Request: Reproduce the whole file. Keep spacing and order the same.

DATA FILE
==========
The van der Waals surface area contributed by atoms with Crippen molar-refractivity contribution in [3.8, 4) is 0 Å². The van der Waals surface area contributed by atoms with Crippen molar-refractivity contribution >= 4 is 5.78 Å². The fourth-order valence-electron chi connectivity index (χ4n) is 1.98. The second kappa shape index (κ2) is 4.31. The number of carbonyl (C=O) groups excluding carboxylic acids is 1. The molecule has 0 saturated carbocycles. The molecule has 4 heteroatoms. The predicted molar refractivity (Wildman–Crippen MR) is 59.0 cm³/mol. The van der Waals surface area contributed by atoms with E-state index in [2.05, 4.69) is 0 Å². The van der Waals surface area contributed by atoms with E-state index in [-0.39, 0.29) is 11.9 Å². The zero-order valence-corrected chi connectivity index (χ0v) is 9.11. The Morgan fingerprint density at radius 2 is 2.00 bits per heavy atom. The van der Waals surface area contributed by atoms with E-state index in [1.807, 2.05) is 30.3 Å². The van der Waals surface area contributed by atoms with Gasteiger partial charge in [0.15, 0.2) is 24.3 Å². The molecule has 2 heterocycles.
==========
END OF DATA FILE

The van der Waals surface area contributed by atoms with Crippen molar-refractivity contribution in [3.8, 4) is 0 Å². The van der Waals surface area contributed by atoms with Crippen molar-refractivity contribution >= 4 is 5.78 Å². The fourth-order valence-electron chi connectivity index (χ4n) is 1.98. The second kappa shape index (κ2) is 4.31. The number of carbonyl (C=O) groups excluding carboxylic acids is 1. The molecule has 0 saturated carbocycles. The molecule has 4 heteroatoms. The predicted molar refractivity (Wildman–Crippen MR) is 59.0 cm³/mol. The van der Waals surface area contributed by atoms with E-state index in [2.05, 4.69) is 0 Å². The van der Waals surface area contributed by atoms with E-state index in [-0.39, 0.29) is 11.9 Å². The zero-order valence-corrected chi connectivity index (χ0v) is 9.11. The Morgan fingerprint density at radius 2 is 2.00 bits per heavy atom. The van der Waals surface area contributed by atoms with E-state index in [1.807, 2.05) is 30.3 Å². The van der Waals surface area contributed by atoms with Gasteiger partial charge in [0.15, 0.2) is 24.3 Å². The molecule has 2 heterocycles.